In at least some embodiments, a software application associated with the system 300 is stored on the mobile device 302 to provide the player 301 with features associated with the system 300. For example, the mobile device 302 may display information from system 300 through the application. In another example, a digital wallet that securely stores financial payment information on mobile device 302 may be used to purchase additional credits, order products (e.g., food and drinks) and/or services, and the like through the application. In other embodiments, the mobile device 302 accesses a web interface to provide the features described herein. In addition to the new features provided by integration of the mobile device 302 with the system 300, the system 300 may harness the processing, memory, and/or network capabilities of the mobile device 302 to perform various tasks, thereby reducing the computing resource burden on the system 300.

In the example embodiment, the system 300 communicates with the mobile device 302 to authenticate or verify the identity of the player 301, the mobile device 302, and/or a player account of the player 301 for player tracking. The player account may be stored by game network 360. The player account may include, for example, game play data (e.g., scores, game play progress, etc.), credit balance data, and other data associated with the player 301, including data unrelated to game play. For example, the player account may include a list of historical purchases made by the player 301, such as drink purchases, and/or timestamps associated with different events involving the player 301 (e.g., the last time the player 301 visited the casino). When the system 300 verifies the identity of the player 301, the mobile device 302, and/or the player account, data from the player account is provided to the gaming machine 310 for a gaming session as described herein. Additionally or alternatively, the mobile device 302 may be used to verify the presence of the player 301 at the gaming machine 310 during the gaming session to facilitate improved accuracy and speed detecting abandoned gaming sessions and absent players. Detecting abandoned gaming sessions at the machine 310 may enable the gaming machine 310 to end the abandoned gaming session automatically and become available for a new gaming session with a new player.

The acoustic interface 320 is configured to facilitate establishing and/or maintaining a gaming session. In particular, the acoustic interface 320 operates in conjunction with a corresponding acoustic interface of the mobile device 302 to transmit and/or receive acoustic signals. The acoustic signals are configured to transmit data between the gaming machine 310 and the mobile device 302. That is, the acoustic signals have distinctive characteristics that are encoded with data. When signal analysis is performed on the acoustic signals, the encoded data may be extracted or otherwise determined. In one example, the acoustic signals are modulated to form a bit stream. The receiver of the modulated acoustic signal demodulates the signal to collect the bit stream.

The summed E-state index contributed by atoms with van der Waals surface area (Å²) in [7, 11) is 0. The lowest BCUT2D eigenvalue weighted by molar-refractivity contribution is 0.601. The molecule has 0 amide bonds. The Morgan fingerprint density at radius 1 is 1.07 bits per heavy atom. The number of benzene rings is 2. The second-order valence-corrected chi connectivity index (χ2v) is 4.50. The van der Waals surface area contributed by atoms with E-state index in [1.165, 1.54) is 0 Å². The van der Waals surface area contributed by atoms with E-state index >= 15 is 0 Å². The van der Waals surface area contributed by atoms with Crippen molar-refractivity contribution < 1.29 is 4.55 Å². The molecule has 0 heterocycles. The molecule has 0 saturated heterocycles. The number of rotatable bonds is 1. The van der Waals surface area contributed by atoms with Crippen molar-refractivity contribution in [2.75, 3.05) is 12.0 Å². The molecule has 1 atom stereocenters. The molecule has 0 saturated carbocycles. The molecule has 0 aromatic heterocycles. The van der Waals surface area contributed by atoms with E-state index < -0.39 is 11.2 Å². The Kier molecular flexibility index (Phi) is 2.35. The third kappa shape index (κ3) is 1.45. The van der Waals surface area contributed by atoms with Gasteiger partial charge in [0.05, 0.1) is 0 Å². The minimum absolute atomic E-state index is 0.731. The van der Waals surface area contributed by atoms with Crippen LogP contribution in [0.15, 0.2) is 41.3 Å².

Unlike other forms of communication between computing devices, such as near field communication (NFC), Bluetooth, Wi-Fi, cellular communication, and the like, acoustic interfaces, such as the interface 320, are adopted by a majority (if not all) mobile devices. The prevalence of acoustic interfaces reduces the barrier of entry for players to use this feature. In addition, in at least some embodiments, the gaming machine 310 may include one or more metal components that may attenuate radio signals, impact triangulation of signals to the correct gaming machine 310, or otherwise negatively impact communication with the gaming machine 310 using digital communication rather than acoustic communication. Moreover, adding acoustic interfaces to a gaming machine or mobile device may be a relatively inexpensive process unlike the components of at least some of the aforementioned forms of communication. In at least some embodiments, the features described herein may be relatively quick to use and are at least partially automated to reduce the burden on the player 301 (i.e., the features are “tap-and-go” features).

In the example embodiment, the acoustic interface 320 is integrated with the gaming machine 310. In other embodiments, the acoustic interface 320 may be at least partially located remotely from the gaming machine 310. In such embodiments, the acoustic interface 320 is communicatively coupled to the logic circuitry 340. As shown in FIG. 3, the acoustic interface 320 includes an acoustic input component 322 and an acoustic output component 324. In at least some embodiments, acoustic interface 320 includes additional, fewer, or alternative components, including those described elsewhere herein. For example, the acoustic interface 320 may include only one of the input component 322 or the output component 324. In another example, the acoustic interface 320 includes a plurality of input components 322 and/or output components 324. In yet another example, the acoustic interface 320 includes a device interface (not shown in FIG. 3) to support mobile devices as described herein. In the example embodiment, the acoustic interface 320 of the gaming machine 310 is configured for at least unidirectional communication with corresponding acoustic components of the mobile device 302. That is, the acoustic interface 320 is configured to receive acoustic signals from the mobile device 302 (e.g., via the acoustic input component 322), and/or is configured to transmit acoustic signals to the mobile device 302 (e.g., via the acoustic output component 324).